CHICAGO – Like the awesome Engine Who Could, the mighty Nothing Without a Company stage crafters have constructed another triumph at their new home in Berger Mansion on Chicago’s north side. “The Kid Thing” – written by Sarah Gubbins – is a terse, convincing and emotional play about fear, identity and breeding, and it is performed by its cast of five with utter authenticity. The show has a Thursday-Sunday run at the Berger North Mansion through April 15th, 2017. Click here for more details, including ticket information.
Film Review: ‘A Cure For Wellness’ Provides a Much-Needed Temporary Fix
CHICAGO – Gore Verbinski is no stranger to the spooky. He always creates these tense, terror-filled scenes that effectively frighten us. His films, from “Ring” to “Rango”, each are compelling enough to keep our attention, not matter how absurd they transform into. Boy, does he ever deliver in the gorgeously grotesque “A Cure for Wellness.”
I grew up in what can easily be considered the golden era of fucked up cartoons. My formative years were filled with outrageous, absurdist shows like “Ren & Stimpy,” “Rocko’s Modern Life,” “Aaahh!!! Real Monsters,” and “Courage the Cowardly Dog.“ Each of them probably has something to do with my macabre sensibilities and Gore Verbinski perfectly mirrors my own predilections. The most powerful part of any Verbinski is the visual storytelling and “A Cure for Wellness” proves that he works best when the camera tells the story for him. The best way to describe his visual aesthetic is to say that it looks like if Tim Burton made films only for adults. Verbinski also uses a similar color palette with bright, vibrant hues offering a stark contrast to the often dark subject matter.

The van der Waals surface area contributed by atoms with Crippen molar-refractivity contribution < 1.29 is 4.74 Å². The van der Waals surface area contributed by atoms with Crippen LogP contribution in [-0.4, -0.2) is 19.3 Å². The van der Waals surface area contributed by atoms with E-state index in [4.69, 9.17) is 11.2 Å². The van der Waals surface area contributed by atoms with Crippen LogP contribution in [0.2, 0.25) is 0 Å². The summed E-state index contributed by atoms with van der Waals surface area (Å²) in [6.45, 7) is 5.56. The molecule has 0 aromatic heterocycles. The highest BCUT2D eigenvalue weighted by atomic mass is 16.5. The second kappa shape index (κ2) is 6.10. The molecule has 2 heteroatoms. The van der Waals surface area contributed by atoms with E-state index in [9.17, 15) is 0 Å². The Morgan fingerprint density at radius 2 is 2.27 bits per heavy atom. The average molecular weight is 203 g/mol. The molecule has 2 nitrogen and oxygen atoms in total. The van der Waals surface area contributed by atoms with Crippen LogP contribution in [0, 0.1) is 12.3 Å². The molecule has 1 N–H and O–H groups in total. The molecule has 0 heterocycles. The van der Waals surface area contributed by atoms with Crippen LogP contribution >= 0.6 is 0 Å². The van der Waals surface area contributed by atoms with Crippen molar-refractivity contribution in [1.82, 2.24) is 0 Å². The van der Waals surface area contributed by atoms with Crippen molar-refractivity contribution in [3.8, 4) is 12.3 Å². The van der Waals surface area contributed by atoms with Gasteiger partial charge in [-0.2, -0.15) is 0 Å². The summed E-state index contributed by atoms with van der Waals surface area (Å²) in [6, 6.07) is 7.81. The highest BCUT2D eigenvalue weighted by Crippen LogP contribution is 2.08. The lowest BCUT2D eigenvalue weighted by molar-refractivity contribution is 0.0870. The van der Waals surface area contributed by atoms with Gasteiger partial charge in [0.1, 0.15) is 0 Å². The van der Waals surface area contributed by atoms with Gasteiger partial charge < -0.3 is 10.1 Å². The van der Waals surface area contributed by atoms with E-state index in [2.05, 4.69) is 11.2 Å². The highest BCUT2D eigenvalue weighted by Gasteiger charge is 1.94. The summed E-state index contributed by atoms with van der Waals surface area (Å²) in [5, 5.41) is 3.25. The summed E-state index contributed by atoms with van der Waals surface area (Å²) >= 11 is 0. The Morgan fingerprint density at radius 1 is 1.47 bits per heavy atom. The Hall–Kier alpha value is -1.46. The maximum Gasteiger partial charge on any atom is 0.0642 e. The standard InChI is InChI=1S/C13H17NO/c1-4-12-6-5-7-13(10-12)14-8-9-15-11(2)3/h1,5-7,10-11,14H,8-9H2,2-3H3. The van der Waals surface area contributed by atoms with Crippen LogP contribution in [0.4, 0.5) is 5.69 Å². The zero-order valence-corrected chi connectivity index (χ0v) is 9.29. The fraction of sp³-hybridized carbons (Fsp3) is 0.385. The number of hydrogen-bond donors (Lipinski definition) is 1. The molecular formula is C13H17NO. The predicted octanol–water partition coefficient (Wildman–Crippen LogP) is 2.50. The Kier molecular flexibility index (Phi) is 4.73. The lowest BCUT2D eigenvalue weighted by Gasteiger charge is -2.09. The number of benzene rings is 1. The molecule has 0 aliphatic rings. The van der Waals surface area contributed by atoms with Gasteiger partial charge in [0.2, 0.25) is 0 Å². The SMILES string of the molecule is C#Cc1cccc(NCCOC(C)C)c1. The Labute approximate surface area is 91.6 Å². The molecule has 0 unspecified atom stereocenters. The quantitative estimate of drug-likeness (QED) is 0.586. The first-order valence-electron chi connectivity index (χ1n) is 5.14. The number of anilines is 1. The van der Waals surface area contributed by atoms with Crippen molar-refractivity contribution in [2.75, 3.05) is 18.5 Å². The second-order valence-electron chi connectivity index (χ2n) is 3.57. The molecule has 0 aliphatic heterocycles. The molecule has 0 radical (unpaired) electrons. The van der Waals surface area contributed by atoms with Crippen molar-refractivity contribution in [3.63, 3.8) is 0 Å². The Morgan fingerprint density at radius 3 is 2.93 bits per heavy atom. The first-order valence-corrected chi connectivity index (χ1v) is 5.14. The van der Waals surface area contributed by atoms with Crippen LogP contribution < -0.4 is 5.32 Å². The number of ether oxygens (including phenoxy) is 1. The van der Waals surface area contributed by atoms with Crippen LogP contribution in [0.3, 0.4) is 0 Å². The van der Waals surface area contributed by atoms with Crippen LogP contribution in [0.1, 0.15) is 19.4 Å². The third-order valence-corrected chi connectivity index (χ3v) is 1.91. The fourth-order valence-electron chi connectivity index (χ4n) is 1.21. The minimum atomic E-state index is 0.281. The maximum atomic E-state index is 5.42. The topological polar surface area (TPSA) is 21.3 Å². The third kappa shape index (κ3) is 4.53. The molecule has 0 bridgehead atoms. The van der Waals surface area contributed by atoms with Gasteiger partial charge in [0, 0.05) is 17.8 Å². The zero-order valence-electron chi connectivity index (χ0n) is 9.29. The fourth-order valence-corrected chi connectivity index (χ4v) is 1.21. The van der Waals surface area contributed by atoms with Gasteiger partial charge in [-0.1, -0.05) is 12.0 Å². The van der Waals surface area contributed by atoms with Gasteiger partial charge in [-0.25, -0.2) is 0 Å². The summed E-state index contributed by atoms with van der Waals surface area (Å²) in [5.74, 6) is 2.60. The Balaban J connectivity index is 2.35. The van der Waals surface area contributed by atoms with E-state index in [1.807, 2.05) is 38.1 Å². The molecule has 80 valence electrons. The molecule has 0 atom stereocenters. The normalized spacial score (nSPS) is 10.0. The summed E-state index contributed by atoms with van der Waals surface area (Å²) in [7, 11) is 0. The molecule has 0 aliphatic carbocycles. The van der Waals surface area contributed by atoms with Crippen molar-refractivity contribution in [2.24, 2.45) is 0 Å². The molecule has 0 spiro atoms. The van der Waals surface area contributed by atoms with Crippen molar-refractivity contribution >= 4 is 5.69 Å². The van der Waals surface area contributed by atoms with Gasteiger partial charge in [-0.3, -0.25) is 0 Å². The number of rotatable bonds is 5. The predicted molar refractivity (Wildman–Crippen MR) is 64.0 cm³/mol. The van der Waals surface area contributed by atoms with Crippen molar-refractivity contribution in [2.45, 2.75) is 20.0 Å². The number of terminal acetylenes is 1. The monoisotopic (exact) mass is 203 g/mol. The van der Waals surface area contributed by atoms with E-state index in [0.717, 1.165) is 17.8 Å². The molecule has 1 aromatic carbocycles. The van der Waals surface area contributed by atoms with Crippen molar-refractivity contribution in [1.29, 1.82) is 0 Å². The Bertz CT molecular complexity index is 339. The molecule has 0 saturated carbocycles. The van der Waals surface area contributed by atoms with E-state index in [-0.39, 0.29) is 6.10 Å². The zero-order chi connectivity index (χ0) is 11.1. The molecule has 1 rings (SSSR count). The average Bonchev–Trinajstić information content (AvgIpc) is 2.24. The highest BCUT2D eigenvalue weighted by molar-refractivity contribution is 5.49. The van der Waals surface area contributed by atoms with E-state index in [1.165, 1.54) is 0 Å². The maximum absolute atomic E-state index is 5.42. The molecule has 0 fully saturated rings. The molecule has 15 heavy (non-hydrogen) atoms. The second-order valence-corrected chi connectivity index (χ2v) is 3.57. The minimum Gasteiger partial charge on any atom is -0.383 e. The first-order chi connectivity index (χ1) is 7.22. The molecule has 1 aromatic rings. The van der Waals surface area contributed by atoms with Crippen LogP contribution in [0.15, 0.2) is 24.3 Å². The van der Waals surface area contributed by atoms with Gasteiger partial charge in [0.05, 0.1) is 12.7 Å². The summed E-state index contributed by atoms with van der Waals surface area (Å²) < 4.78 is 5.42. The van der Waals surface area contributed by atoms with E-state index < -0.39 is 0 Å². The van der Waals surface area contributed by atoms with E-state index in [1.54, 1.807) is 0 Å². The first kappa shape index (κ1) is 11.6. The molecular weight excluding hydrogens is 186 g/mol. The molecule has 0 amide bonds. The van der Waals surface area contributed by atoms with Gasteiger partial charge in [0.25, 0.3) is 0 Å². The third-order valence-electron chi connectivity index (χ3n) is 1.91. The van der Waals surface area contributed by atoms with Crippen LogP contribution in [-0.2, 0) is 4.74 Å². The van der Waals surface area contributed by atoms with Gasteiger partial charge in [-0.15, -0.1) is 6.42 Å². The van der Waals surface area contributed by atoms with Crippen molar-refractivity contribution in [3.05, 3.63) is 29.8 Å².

“A Cure for Wellness” takes place atop a gorgeous mountain resort of the damned in a town that time forgot. The breathtaking natural beauty is meant to juxtapose the cold and sterile city life our main character is coming from. The warm tones mask a dark secret as Verbinski channels gothic forces in this film. While his cinematography captivates, it also ends up trying to provide a distraction for a weak story. We explore this world, meet all these interesting, yet mysterious people and we automatically know something is amiss. For the first half of the film, Verbinski is the master of the pacing and tone. He takes the scenic route as he expertly builds suspense and intrigue, dangling a carrot in front of us as it draws us deeper down a rabbit hole. Part way down, our cautious descent turns into a freefall as the story takes control of the film, and with it goes much of what made this film beautiful.
Lockhart (Dane DeHaan) explores the sinister mysteries inside of ‘A Cure for Wellness’
Photo credit: 20th Century Fox